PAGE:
Today, analyst group Piper Jaffray confirmed that Apple’s supply of the iPhone 5 had finally caught up with the demand for the product. The iPhone 5 accumulated a whopping 2 million pre-orders in its opening 24 hours, and it was wasn’t long before shipping times started to rise.
That notion is pretty standard when it comes to the release of an Apple product. About a month ago, I pre-ordered my new iPad. Announced on a Tuesday, the product was due to go on sale on Friday morning. Anxious to get my hands on the device as soon as possible, I was up at the crack of dawn to make sure I got my pre-order in nice and early. Sure enough, I was promised my iPad would be delivered in 7 days time. Relief for me, but just a few hours later, any one else would have found that their wait would be up to 2 weeks. The next day, that had risen to 3.
Until a little while ago, I’d never really questioned this cycle. It seemed perfectly logical to me that Apple might struggle to keep up with demand for its products, and waiting a little while longer for a device seemed totally normal. That was until I reported on an inside revelation from a source named “Dry Throat”. Dry Throat claims to have had high level access to decision making within Cupertino, and he claimed to understand the ins and outs of Apple’s marketing. In a nutshell, he suggested that following the death of Steve Jobs, Apple was nervous that the “mass cult hysteria” that had surrounded him would disappear, making it much harder to sell their products under the leadership of “Mr Dull from Accounts”, Tim Cook. He described the iPhone 5 as a Samsung Galaxy that was twice the price, with bad battery life, no interchangeable battery, no expandable storage and no industry standard connector, features he claimed were a result of “uncontrollable greed”.
Don’t let anyone have many… “That way if you do get hold of one, you feel really pleased regardless of the fact it’s not much good. And if you can’t get one, you really want one. It’s so simple – but so effective.”
The notion suggests that Apple is using the exclusivity of the iPhone 5 as its USP. Sadly, the notion seems to make sense, and at least on paper, it sounds like a very effective marketing technique. The plausibility of such a marketing scheme is pretty strong, and it’s also genius. In fact, I think the clever nature of these claims make it more likely that Apple could have pulled off something like this.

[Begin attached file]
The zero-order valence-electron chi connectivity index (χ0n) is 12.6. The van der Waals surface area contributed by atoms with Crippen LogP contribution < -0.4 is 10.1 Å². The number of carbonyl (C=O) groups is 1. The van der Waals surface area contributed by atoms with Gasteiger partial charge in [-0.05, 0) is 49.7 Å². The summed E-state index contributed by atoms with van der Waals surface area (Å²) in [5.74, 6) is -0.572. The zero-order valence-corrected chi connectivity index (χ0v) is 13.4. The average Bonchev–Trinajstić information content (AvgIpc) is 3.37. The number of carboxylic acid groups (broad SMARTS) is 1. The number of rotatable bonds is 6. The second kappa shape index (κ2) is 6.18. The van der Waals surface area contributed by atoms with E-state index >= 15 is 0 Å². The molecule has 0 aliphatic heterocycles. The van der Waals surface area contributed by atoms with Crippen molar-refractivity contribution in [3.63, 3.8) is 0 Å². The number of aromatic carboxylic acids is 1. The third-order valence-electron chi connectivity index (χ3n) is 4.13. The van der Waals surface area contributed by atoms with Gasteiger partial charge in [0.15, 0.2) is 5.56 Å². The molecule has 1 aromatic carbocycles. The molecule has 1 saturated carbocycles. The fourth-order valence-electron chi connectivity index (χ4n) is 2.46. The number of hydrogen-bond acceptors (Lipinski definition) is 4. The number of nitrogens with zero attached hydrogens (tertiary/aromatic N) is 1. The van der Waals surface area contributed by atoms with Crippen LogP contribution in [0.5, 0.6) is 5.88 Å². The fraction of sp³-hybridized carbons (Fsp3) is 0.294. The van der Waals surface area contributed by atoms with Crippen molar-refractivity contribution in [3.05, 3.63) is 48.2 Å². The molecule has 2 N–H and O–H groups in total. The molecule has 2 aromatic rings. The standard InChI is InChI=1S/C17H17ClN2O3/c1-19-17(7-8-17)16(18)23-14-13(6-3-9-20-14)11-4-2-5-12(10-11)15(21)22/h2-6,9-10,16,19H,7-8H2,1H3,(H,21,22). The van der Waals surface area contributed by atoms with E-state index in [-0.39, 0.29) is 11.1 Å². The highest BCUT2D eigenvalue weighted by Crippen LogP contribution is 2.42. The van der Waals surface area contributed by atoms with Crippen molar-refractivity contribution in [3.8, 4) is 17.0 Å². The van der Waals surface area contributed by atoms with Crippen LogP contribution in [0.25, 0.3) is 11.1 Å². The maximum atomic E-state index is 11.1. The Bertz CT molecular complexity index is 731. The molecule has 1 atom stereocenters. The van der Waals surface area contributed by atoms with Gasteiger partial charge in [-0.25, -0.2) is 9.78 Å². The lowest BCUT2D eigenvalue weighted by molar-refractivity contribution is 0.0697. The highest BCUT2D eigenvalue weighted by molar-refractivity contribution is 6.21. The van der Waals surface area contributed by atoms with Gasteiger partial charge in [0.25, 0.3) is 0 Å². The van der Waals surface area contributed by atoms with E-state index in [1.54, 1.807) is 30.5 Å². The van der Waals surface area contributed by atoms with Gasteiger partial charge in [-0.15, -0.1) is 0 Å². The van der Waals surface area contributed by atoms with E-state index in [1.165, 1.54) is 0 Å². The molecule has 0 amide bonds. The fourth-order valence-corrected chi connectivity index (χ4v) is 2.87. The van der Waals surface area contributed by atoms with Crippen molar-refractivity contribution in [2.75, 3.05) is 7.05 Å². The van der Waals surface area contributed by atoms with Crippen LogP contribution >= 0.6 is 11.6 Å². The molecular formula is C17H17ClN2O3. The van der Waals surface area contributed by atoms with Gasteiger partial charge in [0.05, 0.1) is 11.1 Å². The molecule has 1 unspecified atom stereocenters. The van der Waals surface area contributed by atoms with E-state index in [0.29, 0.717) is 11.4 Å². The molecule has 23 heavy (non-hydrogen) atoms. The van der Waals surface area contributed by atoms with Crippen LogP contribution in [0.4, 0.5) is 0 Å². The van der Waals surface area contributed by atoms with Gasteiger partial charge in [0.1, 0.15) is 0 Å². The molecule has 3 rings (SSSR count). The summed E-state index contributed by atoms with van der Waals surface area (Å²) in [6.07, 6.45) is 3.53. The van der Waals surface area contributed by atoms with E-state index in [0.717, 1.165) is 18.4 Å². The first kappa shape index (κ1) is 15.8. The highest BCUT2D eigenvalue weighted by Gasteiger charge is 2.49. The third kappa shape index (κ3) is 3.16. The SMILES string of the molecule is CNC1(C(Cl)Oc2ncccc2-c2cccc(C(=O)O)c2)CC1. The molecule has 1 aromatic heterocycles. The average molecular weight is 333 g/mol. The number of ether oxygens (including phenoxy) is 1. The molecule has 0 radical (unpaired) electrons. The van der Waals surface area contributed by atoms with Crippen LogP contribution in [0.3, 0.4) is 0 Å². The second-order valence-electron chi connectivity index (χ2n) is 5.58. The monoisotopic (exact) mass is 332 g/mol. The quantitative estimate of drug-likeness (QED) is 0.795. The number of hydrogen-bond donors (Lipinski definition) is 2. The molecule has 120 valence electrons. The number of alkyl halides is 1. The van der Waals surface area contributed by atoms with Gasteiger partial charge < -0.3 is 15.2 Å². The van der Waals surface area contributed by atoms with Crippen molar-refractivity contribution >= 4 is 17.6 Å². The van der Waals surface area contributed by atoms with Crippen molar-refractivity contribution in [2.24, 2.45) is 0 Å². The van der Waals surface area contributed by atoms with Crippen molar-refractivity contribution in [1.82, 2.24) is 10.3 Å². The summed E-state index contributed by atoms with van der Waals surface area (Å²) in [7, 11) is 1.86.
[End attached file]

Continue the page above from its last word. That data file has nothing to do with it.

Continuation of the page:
The marketing ploy could definitely offer an explanation as to why Apple’s devices are so scarce around launch date, but then again, maybe it’s true that Apple simply can’t keep up with the demand for their products, I mean, they are pretty awesome, and we haven’t taken into account things like quality control, time to market values, and also the supply chain that Apple operates. It may well be true that Apple are producing enough to devices to keep up with demand, and that they simply can’t get them to customers fast enough. A notion that Dry Throat dismissed…
“Come off it, like they couldn’t have millions of the damn things ready in advance and just deliver them to the shops – of course they could, people do it all the time with normal products. But if you could just buy one straight off, it wouldn’t be special any more, would it? It’s not special in itself, it hasn’t got anything the others haven’t got…As for ‘shipping dates have moved back two weeks’, don’t make me laugh. They were probably sitting there in Cupertino saying ‘Huh, nobody’s buying it – move back shipping dates by a week, that’ll get things moving’. In reality there are probably warehouses stuffed full of the damn things all over the world. Sure, your iPhone ‘just left China’ … come on. It’s been sitting in a warehouse round the corner for a fortnight while you were shivering in the queue outside the Apple Store like a chump. There are Apple guys rubbing handfuls of iPhone 5s against their naked bodies, using them as paperweights, playing iPhone 5 Jenga…”
Since I last reported this story, every piece of news regarding Apple’s shipping times and supply has just left me feeling skeptical, because this claim has been sitting at the back of my mind for a long time now. It doesn’t seem outlandish to suggest that Apple could build up a healthy stockpile of devices before a product launch, ensuring that everyone can get them as soon as possible. But perhaps Apple does all it can to supply its devices to its customers, and maybe there are other factors that slow down the distribution. Or maybe, just maybe, Apple do hold back on device production to make their products more exclusive. To be frank, I’m really not sure what the answer is, but this has been bugging me for a little while now, so I figured I would try and get your opinion…
So what do you think? Is the standard Apple device shortage a product of circumstance and demand. Or is it down to the design of Apple’s own marketing scheme? Would you rather wait longer for a device release so that Apple has time to stockpile its devices, or do you not mind the wait that usually comes with an Apple device release. Leave your comments below, and as always, hit me up on Twitter @TiP_Stephen